Business Irish

Monday 19 February 2018

'Bad bank' generates €4.4bn from rents and sell-offs

Donal O'Donovan and Peter Flanagan

THE National Asset Management Agency has made €6.9bn from the sale of 3,900 properties since the agency was set up in 2009, according to new figures published by the state controlled "bad bank".

It threw off €4.4bn in cash over the past year alone and is sitting on a cash pile of €3.6bn, according to an end of year update released yesterday.

The huge income being generated by the state agency is a mix of rental income from NAMA-linked property as well as the proceeds of assets sales.

The €4.4bn in cash that NAMA took in over the course of 2012 was made up of €1.3bn in rents, interest and other "recurring income" plus €3.1bn made by selling loans and property.

At the same time the agency paid out €3.5bn to the main banks, to redeem some of the €30bn in IOUs that NAMA used to pay for the vast portfolio of property loans it bought from the bailed-out banks.

The repayment, along with earlier payouts means that NAMA is on course to cut the amount it owes to the banks to €22.5bn by the end of this year, down from the original €30bn.

That is a hard target, because Finance Minister Michael Noonan and the EU/IMF team have included a commitment for NAMA to have repaid €7.5bn by the end of this year in the updated bailout agreement.

A relatively minor €300m in start-up costs has already been repaid to the Department of Finance.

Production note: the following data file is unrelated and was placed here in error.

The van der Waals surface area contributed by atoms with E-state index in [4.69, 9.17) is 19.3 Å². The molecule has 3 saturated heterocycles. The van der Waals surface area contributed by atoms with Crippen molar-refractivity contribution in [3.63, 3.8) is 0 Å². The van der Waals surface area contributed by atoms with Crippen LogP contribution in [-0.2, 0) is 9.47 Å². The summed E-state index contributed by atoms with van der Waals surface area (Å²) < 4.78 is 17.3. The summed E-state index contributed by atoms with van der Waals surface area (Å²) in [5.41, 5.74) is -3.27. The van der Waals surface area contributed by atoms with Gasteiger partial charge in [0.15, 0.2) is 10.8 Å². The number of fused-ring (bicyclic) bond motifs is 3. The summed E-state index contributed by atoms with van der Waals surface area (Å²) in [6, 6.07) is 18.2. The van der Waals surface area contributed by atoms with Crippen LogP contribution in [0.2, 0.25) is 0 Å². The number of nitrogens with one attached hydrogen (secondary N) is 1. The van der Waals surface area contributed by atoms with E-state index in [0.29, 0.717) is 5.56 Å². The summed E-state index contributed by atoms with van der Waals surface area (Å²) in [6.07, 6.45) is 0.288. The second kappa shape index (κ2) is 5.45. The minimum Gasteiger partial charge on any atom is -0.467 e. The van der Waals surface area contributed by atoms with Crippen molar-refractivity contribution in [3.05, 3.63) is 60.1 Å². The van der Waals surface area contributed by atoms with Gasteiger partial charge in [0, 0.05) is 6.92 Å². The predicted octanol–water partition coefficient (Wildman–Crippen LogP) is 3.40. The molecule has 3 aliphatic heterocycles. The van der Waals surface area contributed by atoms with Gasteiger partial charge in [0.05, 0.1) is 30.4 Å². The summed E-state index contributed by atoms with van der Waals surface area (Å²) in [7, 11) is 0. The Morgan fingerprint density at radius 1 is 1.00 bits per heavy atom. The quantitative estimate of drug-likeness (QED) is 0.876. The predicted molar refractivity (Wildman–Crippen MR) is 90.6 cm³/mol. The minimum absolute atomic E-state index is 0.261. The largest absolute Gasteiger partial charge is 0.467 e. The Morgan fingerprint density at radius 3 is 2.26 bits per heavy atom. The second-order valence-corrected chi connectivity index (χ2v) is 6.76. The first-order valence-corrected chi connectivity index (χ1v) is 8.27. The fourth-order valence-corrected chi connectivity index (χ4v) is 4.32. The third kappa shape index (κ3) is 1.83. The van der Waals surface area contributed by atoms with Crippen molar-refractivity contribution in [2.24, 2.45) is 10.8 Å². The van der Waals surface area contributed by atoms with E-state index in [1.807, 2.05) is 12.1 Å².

NAMA will only break even when the debt to the banks has been repaid, ideally over the 10-year life of the agency.

Any cash left after that would mean a "profit" to the State, though only if losses in the wider banking sector are not taken into account.

On the day-to-day running of the agency, NAMA said the controversial "80:20" deferred payment initiative mortgage scheme has been used to finance the sale of around 100 houses so far, worth more than €18m.

The scheme protects buyers against falls of up to 20pc in the value of the proprieties over the next five years.

It was launched in October for an initial 295 houses in 12 counties.

The scheme will now be expanded to 750 properties, NAMA said.

When it comes to commercial rents, NAMA said it had received 276 applications to cut rent during the year.

Of those, 212 were approved, providing a rent abatement with an aggregate value of €13.5m, while another 56 are currently being reviewed. Only eight were refused.

In a sign of just how big a role the agency has in the day-to-day economy, NAMA said it has made more than 17,000 credit decisions during its existence.

Those include straightforward credit decisions and "highly complex and substantial applications".

Decisions are being made on average within five days, NAMA said.

Irish Independent

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